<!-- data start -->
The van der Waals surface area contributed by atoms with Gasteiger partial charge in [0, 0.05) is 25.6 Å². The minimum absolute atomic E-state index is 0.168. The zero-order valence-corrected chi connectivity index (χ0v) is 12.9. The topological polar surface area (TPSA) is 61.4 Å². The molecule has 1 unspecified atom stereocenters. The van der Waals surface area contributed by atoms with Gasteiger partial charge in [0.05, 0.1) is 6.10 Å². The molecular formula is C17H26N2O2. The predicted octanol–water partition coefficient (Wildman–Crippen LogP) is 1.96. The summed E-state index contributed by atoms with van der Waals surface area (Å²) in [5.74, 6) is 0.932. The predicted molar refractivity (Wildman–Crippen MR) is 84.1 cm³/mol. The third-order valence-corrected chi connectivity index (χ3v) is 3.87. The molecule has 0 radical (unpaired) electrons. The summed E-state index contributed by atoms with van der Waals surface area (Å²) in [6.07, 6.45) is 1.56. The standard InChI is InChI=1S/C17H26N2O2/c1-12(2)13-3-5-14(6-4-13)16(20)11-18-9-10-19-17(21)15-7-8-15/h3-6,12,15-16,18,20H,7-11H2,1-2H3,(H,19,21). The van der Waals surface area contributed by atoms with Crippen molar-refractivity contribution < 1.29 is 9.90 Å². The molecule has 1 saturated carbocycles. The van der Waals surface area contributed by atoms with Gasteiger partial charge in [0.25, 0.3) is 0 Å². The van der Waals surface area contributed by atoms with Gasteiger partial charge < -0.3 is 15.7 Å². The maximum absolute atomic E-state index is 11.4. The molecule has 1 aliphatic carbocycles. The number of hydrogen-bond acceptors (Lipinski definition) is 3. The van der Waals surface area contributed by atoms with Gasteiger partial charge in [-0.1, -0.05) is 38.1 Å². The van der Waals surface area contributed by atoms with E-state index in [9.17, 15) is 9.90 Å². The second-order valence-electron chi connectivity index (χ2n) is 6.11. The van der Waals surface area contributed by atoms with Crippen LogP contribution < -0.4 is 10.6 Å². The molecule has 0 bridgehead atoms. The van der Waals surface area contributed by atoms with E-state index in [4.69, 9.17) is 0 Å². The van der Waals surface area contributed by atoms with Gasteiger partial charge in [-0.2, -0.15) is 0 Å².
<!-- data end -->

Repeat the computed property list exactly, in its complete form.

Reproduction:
The van der Waals surface area contributed by atoms with Gasteiger partial charge in [0, 0.05) is 25.6 Å². The minimum absolute atomic E-state index is 0.168. The zero-order valence-corrected chi connectivity index (χ0v) is 12.9. The topological polar surface area (TPSA) is 61.4 Å². The molecule has 1 unspecified atom stereocenters. The van der Waals surface area contributed by atoms with Gasteiger partial charge in [0.05, 0.1) is 6.10 Å². The molecular formula is C17H26N2O2. The predicted octanol–water partition coefficient (Wildman–Crippen LogP) is 1.96. The summed E-state index contributed by atoms with van der Waals surface area (Å²) in [5.74, 6) is 0.932. The predicted molar refractivity (Wildman–Crippen MR) is 84.1 cm³/mol. The third-order valence-corrected chi connectivity index (χ3v) is 3.87. The molecule has 0 radical (unpaired) electrons. The summed E-state index contributed by atoms with van der Waals surface area (Å²) in [6.07, 6.45) is 1.56. The standard InChI is InChI=1S/C17H26N2O2/c1-12(2)13-3-5-14(6-4-13)16(20)11-18-9-10-19-17(21)15-7-8-15/h3-6,12,15-16,18,20H,7-11H2,1-2H3,(H,19,21). The van der Waals surface area contributed by atoms with Crippen molar-refractivity contribution < 1.29 is 9.90 Å². The molecule has 1 saturated carbocycles. The van der Waals surface area contributed by atoms with Gasteiger partial charge in [0.25, 0.3) is 0 Å². The van der Waals surface area contributed by atoms with Gasteiger partial charge < -0.3 is 15.7 Å². The maximum absolute atomic E-state index is 11.4. The molecule has 1 aliphatic carbocycles. The number of hydrogen-bond acceptors (Lipinski definition) is 3. The van der Waals surface area contributed by atoms with Gasteiger partial charge in [-0.1, -0.05) is 38.1 Å². The van der Waals surface area contributed by atoms with E-state index in [9.17, 15) is 9.90 Å². The second-order valence-electron chi connectivity index (χ2n) is 6.11. The van der Waals surface area contributed by atoms with Crippen LogP contribution < -0.4 is 10.6 Å². The molecule has 0 bridgehead atoms. The van der Waals surface area contributed by atoms with E-state index in [4.69, 9.17) is 0 Å². The van der Waals surface area contributed by atoms with Gasteiger partial charge in [-0.2, -0.15) is 0 Å².